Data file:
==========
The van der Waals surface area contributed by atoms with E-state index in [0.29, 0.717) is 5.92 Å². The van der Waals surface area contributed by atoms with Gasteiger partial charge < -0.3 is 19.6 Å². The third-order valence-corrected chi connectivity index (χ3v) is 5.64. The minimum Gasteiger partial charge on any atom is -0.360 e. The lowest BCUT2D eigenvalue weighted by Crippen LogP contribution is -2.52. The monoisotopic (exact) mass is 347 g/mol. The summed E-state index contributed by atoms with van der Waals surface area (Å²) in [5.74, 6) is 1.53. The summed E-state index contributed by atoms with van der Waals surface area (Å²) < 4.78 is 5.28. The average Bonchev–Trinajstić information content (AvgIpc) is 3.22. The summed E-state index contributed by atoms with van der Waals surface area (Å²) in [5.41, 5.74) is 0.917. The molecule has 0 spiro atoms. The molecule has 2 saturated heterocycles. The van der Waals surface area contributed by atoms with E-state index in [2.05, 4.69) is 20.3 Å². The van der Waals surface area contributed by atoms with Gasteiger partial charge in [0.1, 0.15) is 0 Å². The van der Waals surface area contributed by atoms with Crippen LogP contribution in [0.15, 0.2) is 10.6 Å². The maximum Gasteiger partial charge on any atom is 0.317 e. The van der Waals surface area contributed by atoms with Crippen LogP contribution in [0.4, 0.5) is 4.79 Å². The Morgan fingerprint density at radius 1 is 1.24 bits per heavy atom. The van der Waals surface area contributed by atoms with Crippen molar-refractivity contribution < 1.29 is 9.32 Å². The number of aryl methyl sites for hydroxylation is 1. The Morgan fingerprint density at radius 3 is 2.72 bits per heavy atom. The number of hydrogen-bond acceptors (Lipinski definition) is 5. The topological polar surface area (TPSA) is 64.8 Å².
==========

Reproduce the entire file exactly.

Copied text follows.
The van der Waals surface area contributed by atoms with E-state index in [0.29, 0.717) is 5.92 Å². The van der Waals surface area contributed by atoms with Gasteiger partial charge < -0.3 is 19.6 Å². The third-order valence-corrected chi connectivity index (χ3v) is 5.64. The minimum Gasteiger partial charge on any atom is -0.360 e. The lowest BCUT2D eigenvalue weighted by Crippen LogP contribution is -2.52. The monoisotopic (exact) mass is 347 g/mol. The summed E-state index contributed by atoms with van der Waals surface area (Å²) in [5.74, 6) is 1.53. The summed E-state index contributed by atoms with van der Waals surface area (Å²) < 4.78 is 5.28. The average Bonchev–Trinajstić information content (AvgIpc) is 3.22. The summed E-state index contributed by atoms with van der Waals surface area (Å²) in [5.41, 5.74) is 0.917. The molecule has 0 spiro atoms. The molecule has 2 saturated heterocycles. The van der Waals surface area contributed by atoms with E-state index in [2.05, 4.69) is 20.3 Å². The van der Waals surface area contributed by atoms with Gasteiger partial charge in [0.1, 0.15) is 0 Å². The van der Waals surface area contributed by atoms with Crippen LogP contribution in [0.15, 0.2) is 10.6 Å². The maximum Gasteiger partial charge on any atom is 0.317 e. The van der Waals surface area contributed by atoms with Crippen LogP contribution in [0.4, 0.5) is 4.79 Å². The Morgan fingerprint density at radius 1 is 1.24 bits per heavy atom. The van der Waals surface area contributed by atoms with Crippen molar-refractivity contribution < 1.29 is 9.32 Å². The number of aryl methyl sites for hydroxylation is 1. The Morgan fingerprint density at radius 3 is 2.72 bits per heavy atom. The number of hydrogen-bond acceptors (Lipinski definition) is 5. The topological polar surface area (TPSA) is 64.8 Å².